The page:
cover image On Great Fields: The Life and Unlikely Heroism of Joshua Lawrence Chamberlain

On Great Fields: The Life and Unlikely Heroism of Joshua Lawrence Chamberlain

Ronald C. White. Random House, $35 (512p) ISBN 978-0-525-51008-6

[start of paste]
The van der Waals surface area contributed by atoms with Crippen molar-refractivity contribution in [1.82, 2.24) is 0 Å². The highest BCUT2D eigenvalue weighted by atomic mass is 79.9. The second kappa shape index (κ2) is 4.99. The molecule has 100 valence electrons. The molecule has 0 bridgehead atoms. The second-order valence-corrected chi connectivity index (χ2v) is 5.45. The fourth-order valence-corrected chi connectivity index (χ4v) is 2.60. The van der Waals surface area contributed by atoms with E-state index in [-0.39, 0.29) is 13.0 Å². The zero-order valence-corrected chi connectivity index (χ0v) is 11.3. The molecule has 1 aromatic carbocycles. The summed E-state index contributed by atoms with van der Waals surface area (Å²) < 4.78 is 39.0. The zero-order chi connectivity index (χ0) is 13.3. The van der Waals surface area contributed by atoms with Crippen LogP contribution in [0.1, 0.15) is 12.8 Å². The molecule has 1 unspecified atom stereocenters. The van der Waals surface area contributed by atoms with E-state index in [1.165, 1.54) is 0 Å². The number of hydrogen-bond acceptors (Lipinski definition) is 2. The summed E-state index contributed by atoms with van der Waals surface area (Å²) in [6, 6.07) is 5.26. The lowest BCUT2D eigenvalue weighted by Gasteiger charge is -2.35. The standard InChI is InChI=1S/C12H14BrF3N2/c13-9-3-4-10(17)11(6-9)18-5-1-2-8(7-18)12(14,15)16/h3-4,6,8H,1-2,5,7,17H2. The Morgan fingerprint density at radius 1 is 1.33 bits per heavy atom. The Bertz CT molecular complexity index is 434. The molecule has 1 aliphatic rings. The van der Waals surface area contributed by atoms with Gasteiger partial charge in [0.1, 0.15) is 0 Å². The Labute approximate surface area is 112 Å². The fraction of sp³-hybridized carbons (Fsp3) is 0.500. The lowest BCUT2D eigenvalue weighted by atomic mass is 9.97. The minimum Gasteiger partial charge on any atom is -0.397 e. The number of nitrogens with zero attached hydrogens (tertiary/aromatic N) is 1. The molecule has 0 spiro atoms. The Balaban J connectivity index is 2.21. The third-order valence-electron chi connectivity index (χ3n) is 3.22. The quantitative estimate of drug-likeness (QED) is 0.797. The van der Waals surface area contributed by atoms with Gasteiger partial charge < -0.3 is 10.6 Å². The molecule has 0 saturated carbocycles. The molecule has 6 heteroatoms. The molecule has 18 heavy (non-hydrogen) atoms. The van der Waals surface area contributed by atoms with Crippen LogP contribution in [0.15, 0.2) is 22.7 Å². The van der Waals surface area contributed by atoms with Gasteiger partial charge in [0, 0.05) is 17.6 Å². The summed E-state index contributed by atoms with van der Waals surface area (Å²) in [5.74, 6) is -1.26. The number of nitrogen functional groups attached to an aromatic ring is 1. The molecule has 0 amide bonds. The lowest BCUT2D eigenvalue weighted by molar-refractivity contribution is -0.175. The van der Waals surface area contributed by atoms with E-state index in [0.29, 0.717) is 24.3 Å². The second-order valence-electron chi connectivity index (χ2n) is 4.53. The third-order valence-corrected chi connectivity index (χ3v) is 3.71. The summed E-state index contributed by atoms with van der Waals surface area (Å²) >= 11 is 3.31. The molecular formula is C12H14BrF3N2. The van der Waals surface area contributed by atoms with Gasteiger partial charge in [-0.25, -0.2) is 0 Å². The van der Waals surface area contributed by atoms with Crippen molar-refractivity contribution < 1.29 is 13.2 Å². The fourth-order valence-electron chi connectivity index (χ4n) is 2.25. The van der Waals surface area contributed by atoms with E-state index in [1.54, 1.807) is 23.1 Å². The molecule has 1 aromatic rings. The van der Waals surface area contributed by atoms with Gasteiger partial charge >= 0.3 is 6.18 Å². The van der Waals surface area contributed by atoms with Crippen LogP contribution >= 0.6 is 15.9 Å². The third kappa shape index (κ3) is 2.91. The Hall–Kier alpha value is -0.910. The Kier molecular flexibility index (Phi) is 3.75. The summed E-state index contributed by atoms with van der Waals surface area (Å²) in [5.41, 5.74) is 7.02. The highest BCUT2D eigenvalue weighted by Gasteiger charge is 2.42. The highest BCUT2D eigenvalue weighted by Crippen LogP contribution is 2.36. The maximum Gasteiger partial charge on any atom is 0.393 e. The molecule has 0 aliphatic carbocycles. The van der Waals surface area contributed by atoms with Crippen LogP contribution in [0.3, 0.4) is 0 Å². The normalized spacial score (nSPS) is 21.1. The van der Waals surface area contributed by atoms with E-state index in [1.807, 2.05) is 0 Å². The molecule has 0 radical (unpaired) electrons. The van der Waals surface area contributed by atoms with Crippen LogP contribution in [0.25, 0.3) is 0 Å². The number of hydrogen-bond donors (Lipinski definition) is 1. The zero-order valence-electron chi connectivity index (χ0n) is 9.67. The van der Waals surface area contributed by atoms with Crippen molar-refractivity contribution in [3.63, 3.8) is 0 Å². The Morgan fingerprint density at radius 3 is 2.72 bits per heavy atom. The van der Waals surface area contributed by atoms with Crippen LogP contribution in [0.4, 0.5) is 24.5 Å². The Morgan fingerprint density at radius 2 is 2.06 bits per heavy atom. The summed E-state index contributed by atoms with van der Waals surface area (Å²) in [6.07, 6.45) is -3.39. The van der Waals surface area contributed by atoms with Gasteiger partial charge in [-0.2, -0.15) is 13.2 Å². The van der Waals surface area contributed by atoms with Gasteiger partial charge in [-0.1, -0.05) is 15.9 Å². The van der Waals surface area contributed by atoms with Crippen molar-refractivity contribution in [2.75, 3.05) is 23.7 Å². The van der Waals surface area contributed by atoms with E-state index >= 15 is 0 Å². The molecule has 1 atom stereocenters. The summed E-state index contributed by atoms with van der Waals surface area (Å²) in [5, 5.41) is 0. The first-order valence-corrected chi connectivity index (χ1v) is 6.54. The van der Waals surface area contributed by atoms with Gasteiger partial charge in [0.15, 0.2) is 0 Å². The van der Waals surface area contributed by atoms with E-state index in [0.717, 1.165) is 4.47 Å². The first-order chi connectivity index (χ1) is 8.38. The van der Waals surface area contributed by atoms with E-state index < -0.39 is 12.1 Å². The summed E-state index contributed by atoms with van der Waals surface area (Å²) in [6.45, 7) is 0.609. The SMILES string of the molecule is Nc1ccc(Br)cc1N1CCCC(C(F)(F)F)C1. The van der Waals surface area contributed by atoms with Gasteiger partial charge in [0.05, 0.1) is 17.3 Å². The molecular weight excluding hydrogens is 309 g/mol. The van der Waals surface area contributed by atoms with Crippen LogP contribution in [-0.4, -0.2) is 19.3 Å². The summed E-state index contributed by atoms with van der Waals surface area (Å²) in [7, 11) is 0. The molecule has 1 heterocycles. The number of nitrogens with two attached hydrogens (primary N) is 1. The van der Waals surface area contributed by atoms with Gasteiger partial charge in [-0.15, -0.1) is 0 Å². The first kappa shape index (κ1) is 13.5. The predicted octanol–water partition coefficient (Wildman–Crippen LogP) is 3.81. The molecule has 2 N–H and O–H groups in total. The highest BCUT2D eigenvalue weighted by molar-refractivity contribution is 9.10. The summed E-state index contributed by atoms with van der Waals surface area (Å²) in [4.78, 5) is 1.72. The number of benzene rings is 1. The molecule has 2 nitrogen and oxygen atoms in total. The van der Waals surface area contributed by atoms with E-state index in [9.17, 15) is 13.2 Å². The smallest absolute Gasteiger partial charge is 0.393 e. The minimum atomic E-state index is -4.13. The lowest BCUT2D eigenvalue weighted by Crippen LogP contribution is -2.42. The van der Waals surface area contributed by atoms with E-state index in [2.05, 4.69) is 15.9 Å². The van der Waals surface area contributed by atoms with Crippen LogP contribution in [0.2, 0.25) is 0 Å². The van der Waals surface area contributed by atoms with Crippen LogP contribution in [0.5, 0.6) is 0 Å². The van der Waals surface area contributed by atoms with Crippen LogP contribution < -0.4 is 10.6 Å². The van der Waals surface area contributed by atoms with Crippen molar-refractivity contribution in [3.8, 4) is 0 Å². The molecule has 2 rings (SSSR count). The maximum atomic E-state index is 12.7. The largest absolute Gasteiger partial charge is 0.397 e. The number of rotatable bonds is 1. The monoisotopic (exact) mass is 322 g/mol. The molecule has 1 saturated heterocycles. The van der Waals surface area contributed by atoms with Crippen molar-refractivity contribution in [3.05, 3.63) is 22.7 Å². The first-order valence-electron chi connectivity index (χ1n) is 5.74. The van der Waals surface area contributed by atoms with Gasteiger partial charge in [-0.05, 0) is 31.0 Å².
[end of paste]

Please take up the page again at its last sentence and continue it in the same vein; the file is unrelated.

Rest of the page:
Biographer White (American Ulysses) provides an admiring portrait of Civil War hero and politician Joshua Lawrence Chamberlain (1828–1914), whose actions defending Little Round Top during the Battle of Gettysburg earned him widespread acclaim. There, he instructed his outnumbered men to fix bayonets and charge downhill at the Confederates, who surrendered in shock at the assault, turning the tide of the battle and ensuring a Union victory. Born in 1828 in Brewer, Maine, Chamberlain was shaped from his early years, according to White, by “four tributaries”: Christian faith, a love of music, an adventuring spirit, and a commitment to education. As a professor at Bowdoin College, he pushed back against the “old-fashioned teaching methods” of the faculty and encouraged critical thinking in his students. As a colonel of the 20th Maine Regiment, Chamberlain was a “master of maps” who dutifully studied the terrain over which his men would fight, playing over a battle’s “possibilities and problems in his mind.” Chamberlain went on to serve an unprecedented four terms as governor of Maine, eventually returning to Bowdoin as president. By delving deeply into Chamberlain’s intellectual and spiritual life, White successfully reconciles his subject’s contradictory reputation as both a “bookworm college and seminary student” and a “risk-taking Civil War soldier.” Civil War fans and general history readers alike should take note. (Oct.)